What is a split-adjusted share price?

By Investopedia Staff AAA
A:

If a company has undergone stock splits over its lifetime, comparing historical stock prices to those of the present day would not accurately reflect performance. For this reason, we must compare split-adjusted share prices.

The necessity of this adjusted price is best illustrated with an example. We'll use a fictional company, the TSJ Sports Conglomerate. Over the decades, this sports management company has grown a great deal and undergone numerous stock splits. When the company went public in 1988, its shares traded for $10. After some years, the company's share price appreciated to $50, and at that point the management felt that a 2-for-1 share split was appropriate, thus reducing the cost of a single share to $25. As time went on, the company continued to see a rising share price and, in accordance with the management's policy, the stock was split each time it reached $50. In total, the company split its shares four times since going public. Today, just after its last split, a single share of TSJ is trading at $25.

Because of all these splits, it is easy to see that the share price has appreciated much more than 2.5 times, from $10 to $25. In actuality, because TSJ has undergone four 2-for-1 splits, one original share in TSJ would be worth approximately $400 today!

No. of Shares Share Price Total Value
1 $ 10 $10
Split 1 2 $ 25 $50
Split 2 4 $ 25 $100
Split 3 8 $ 25 $200
Split 4 16 $ 25 $400
Figure 1

Figure 1 demonstrates how we reach the $400 value. If you bought and held one original share of TSJ until the present day, you would have 16 shares of TSJ (first split: 1x2=2, second split: 2x2=4, third split: 4x2=8, fourth split: 8x2=16). So, even though one of TSJ's current shares is $25, one original share is worth $400 ($25*16), and therefore appreciated 40 times ($400/$10). The TSJ is a quadruple tenbagger - a very elusive investment indeed.

For discerning and analyzing the real performance of the stock, it is standard to adjust the old prices to reflect the splits. In other words, we have to find the present equivalent of the past prices. To adjust TSJ's original price ($10), we simply divide it by the stock split (2). After four times, we get the split-adjusted price.

After the first split, the original initial public offering (IPO) price of $10 would be divided by two, giving a split-adjusted price of $5.

No. of Shares Adjusted Price Total Value
1 $10 $10
Split 1 2 $5 $10
Split 2 4 $2.50 $10
Split 3 8 $1.25 $10
Split 4 16 $0.625 $10
Figure 2

Figure 2 demonstrates how the original $10 price is adjusted after each split - so, after the fourth split, the original $10 price is equivalent to $0.625 today. If you were to look at a stock chart of TSJ that went back to its initial offering, the first day trading would be shown at $0.625, even though the stock never really traded at this price.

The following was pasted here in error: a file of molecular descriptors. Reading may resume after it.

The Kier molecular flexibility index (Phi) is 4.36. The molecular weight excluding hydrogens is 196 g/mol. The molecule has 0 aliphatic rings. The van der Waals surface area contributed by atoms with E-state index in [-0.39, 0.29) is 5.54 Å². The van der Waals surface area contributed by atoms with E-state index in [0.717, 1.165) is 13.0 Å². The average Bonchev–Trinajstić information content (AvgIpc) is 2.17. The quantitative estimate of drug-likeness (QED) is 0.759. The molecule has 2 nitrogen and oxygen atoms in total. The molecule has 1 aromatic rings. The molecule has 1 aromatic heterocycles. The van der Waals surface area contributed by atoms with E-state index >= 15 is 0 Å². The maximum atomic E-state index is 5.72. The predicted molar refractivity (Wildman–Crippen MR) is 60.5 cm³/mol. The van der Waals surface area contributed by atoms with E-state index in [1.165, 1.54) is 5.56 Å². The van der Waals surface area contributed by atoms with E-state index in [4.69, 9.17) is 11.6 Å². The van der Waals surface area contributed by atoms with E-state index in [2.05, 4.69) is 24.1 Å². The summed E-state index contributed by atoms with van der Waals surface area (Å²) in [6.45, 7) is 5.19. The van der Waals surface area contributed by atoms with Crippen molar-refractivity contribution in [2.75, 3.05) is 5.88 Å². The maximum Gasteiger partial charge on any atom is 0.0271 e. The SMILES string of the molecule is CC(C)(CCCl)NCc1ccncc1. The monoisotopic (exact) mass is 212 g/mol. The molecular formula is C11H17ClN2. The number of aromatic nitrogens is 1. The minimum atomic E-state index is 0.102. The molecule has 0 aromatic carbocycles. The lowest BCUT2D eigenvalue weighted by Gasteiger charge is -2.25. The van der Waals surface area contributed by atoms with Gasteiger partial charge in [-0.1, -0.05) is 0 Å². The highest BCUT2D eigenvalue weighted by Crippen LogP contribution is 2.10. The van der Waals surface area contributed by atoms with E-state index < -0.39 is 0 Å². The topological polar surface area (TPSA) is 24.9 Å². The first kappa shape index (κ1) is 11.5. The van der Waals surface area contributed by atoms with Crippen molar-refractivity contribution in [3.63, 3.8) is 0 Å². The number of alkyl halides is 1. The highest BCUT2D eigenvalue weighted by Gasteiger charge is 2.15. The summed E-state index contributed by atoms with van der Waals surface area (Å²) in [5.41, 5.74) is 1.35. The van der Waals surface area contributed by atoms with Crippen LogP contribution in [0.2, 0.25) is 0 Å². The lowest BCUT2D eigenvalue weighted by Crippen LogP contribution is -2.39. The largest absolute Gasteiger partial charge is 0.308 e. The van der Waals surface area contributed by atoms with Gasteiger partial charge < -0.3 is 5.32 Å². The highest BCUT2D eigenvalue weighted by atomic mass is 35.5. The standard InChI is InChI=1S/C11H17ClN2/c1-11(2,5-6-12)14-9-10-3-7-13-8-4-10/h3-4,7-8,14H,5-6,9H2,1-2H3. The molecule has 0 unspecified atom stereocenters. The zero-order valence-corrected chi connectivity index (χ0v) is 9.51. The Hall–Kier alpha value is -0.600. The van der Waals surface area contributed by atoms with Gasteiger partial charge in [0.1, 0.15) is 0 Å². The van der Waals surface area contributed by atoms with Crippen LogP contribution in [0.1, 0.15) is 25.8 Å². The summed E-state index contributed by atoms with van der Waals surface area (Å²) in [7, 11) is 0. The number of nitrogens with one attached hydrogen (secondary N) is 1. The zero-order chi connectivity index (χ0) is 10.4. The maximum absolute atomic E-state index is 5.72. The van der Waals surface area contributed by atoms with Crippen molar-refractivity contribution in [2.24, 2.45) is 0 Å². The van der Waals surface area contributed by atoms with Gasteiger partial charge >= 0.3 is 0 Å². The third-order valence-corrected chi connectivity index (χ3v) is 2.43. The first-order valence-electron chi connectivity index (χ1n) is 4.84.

It's important to remember that the split creates no value. Notice how the column on the very right is simply the product of multiplying the number of shares by the split-adjusted price. The gain of 40 times we saw before was the result of growth, not splits.

For more information, see Understanding Stock Splits and What is a stock split? Why do stocks split?

RELATED FAQS

  1. Does investing in small cap stocks have advantages over investing in big cap stocks?

    Learn about the advantages of investing in small-cap stocks, and find out why some investors buy shares in small-cap rather ...
  2. What are the macroeconomic effects of allowing stock buying on margin?

    Learn about the macroeconomic effects of allowing stock purchases on margin, such as increasing present access to investment ...
  3. Why would you look at year-over-year rather than quarterly growth?

    Find out why year-over-year growth analysis is more common than quarterly growth analysis in stock valuation and why investors ...
  4. Where on the internet can I look up price to sales ratios for specific companies?

    Learn what price-to-sales ratio is, how investors can use it to compare different companies in the same sector and which ...
RELATED TERMS
  1. Appraised Equity Capital

    The excess of the market value of an asset over its book value. ...
  2. Asset Valuation Review (AVR)

    A process that establishes an estimate of the value of a failed ...
  3. Derived Investment Value (DIV)

    A valuation methodology used to calculate the present value of ...
  4. On-Balance Volume (OBV)

    A momentum indicator that uses volume flow to predict changes ...
  5. StockCharts Technical Rank (SCTR)

    A technical ranking for stocks within a group, created by John ...
  6. Net Present Value - NPV

    The difference between the present value of cash inflows and ...

You May Also Like

Related Articles
  1. Charts & Patterns

    Why These Could Be 2015's 10 Best Biotech ...

  2. Charts & Patterns

    Why These Could Be 2015's 10-Best Media ...

  3. Stock Analysis

    Is This Dividend Stock A Value Or Value ...

  4. Charts & Patterns

    Why These Could Be 2015's 10-Best Pharma ...

  5. Charts & Patterns

    Why These Are 2015's 10-Best Financial ...

Trading Center